There is hope on the horizon! Reports show that kids are more likely to fish when they become adults if they experience fishing before reaching high school age. A survey by the Recreational Boating and Fishing Foundation showed that 20% of Hispanics and African Americans who do not fish would like to fish but do not participate for various reasons. Their survey also showed that participation by members of these minority groups during their teen-aged years was important in influencing them to take up fishing as a lifelong hobby. Hispanics and African Americans tend to fish with others rather than by themselves and view fishing as an opportunity to socialize.
The IDNR’s Division of Fisheries’s annual program evaluations showed a decline in fishing license sales in Illinois from 1992 through 1996. Since 1996 however, license sales stopped declining and had leveled off. The evaluation also showed that total fishing trips had increased more recently because licensed anglers were fishing more frequently, and this same trend occurred throughout the United States. A recent nationwide survey conducted by Responsive Management found that fishing decreased substantially in many states during the early 1990's but also found that total angling days had increased dramatically in more recent years.
The major objectives of the Illinois Urban Fishing Program included teaching kids to fish, stocking sufficient numbers of catchable-sized fish to maintain quality sport fishing for urban anglers, and introducing citizens to the outdoors and instilling an interest and appreciation for plants and animals.
Free Fishing Clinics
Summer fishing clinics are held at 16 local park district sites statewide. Clinics began in mid-June and continued throughout July and into mid-August. Sessions were held twice daily, Monday through Friday. Instructors (usually teachers who enjoyed fishing) were hired and trained to conduct the clinics at each site. Each clinic lasted about 2.5 hours and had two portions: 1) an approximate 45-minute educational period, and 2) actual fishing for the remainder of the session at a nearby stocked lake. The clinics were designed to teach safety, proper angler ethics, aquatic and general ecology (the aquatic food chain), fish identification, knot tying, the importance of becoming good stewards of natural resources, and the importance of choosing good friends. Following the classroom educational session, attendees practiced casting, learned the art of setting the hook, and finally were shown how to remove a hook and to release a fish.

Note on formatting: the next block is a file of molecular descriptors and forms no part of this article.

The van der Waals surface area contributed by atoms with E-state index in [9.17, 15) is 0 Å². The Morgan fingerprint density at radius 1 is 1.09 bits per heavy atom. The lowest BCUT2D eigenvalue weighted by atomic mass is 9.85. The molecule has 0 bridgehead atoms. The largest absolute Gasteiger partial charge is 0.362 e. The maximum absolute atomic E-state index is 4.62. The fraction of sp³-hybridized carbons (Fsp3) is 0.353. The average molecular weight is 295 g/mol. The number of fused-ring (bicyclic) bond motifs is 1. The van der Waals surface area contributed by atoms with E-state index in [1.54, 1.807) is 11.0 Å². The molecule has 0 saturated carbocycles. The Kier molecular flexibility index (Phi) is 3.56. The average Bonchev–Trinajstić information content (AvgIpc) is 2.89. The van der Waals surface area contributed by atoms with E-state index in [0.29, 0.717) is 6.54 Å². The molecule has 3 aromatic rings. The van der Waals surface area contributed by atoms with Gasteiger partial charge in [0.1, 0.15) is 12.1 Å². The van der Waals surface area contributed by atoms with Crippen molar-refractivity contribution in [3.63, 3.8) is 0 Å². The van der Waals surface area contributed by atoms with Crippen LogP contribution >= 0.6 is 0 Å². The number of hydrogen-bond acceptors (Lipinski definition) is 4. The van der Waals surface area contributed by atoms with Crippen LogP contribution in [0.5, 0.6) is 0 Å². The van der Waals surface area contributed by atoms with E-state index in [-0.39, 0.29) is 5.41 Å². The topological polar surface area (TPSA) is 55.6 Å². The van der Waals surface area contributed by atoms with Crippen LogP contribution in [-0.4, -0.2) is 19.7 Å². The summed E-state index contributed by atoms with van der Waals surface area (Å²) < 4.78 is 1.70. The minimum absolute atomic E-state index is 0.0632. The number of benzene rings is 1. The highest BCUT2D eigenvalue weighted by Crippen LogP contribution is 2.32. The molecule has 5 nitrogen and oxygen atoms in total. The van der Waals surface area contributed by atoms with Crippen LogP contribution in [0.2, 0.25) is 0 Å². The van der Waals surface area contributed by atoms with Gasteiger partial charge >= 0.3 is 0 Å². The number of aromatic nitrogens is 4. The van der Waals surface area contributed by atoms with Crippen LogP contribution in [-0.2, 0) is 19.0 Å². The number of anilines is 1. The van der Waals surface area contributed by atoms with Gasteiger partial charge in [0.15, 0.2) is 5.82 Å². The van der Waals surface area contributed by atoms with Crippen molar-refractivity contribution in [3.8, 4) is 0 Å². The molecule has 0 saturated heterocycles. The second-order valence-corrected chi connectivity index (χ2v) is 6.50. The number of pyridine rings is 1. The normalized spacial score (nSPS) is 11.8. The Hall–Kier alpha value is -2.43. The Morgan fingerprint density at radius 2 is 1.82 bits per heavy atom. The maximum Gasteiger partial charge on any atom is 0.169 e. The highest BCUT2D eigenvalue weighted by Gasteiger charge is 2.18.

The clinic instructor presented clinics using large laminated posters along with hands-on demonstrations using various types of fishing gear. Group size was limited to 20-30 per session. Larger groups were discouraged because instructors were unable to give adequate individual attention plus smaller groups were more safe. “Catch and Release” fishing was usually practiced during clinics. Reservations were requested for those attending the clinics and individuals were allowed to attend a clinic more than once. At many sites the local park district assisted by taking reservations.
A Wildlife Conservation and Restoration Program grant from the U.S. Fish and Wildlife Service also supported similar fishing clinic and fish stocking programs at 14 new sites this past year.
When the clinic was completed, participants were given an information packet which included books: Kids Fishing, It’s Catching On, Illinois Fishing Information rules and regulations, Common Freshwater Fish of Illinois, and two brochures: Fishing Safety and the Knot Tying Guide. Rulers and bluegill buttons were also included.
Surveys show that kids are more likely to become interested in fishing if they have fun while learning. This is more likely to happen if they catch fish. Therefore, the stocking of catchable-sized channel catfish and hybrid sunfish (green sunfish x bluegill) was an integral part of the Urban Fishing Program. The general public was also allowed to catch these fish.
Channel catfish were stocked through the summer at the rate of approximately 1,000 lbs./acre/year and hybrid sunfish were added at the rate of 500 fish/acre/year. Catfish were added in five deliveries made biweekly during the summer.
Sunfish were added in 2-4 deliveries between late spring through early August. Catfish weighed an average of 1-4 lbs. each and sunfish were 4-7 inches long.
OUTREACH PROGRAMS THAT INCLUDED FISHING
Studies show that a program that teaches fishing is much more effective at getting participants hooked on the sport if participants are able to go fishing. Therefore, clinics included fishing if possible. Some Outreach Programs which did include fishing were: special event clinics, events held by “volunteer instructors,” fishing expos, and fishing derbies.
Special Event Clinics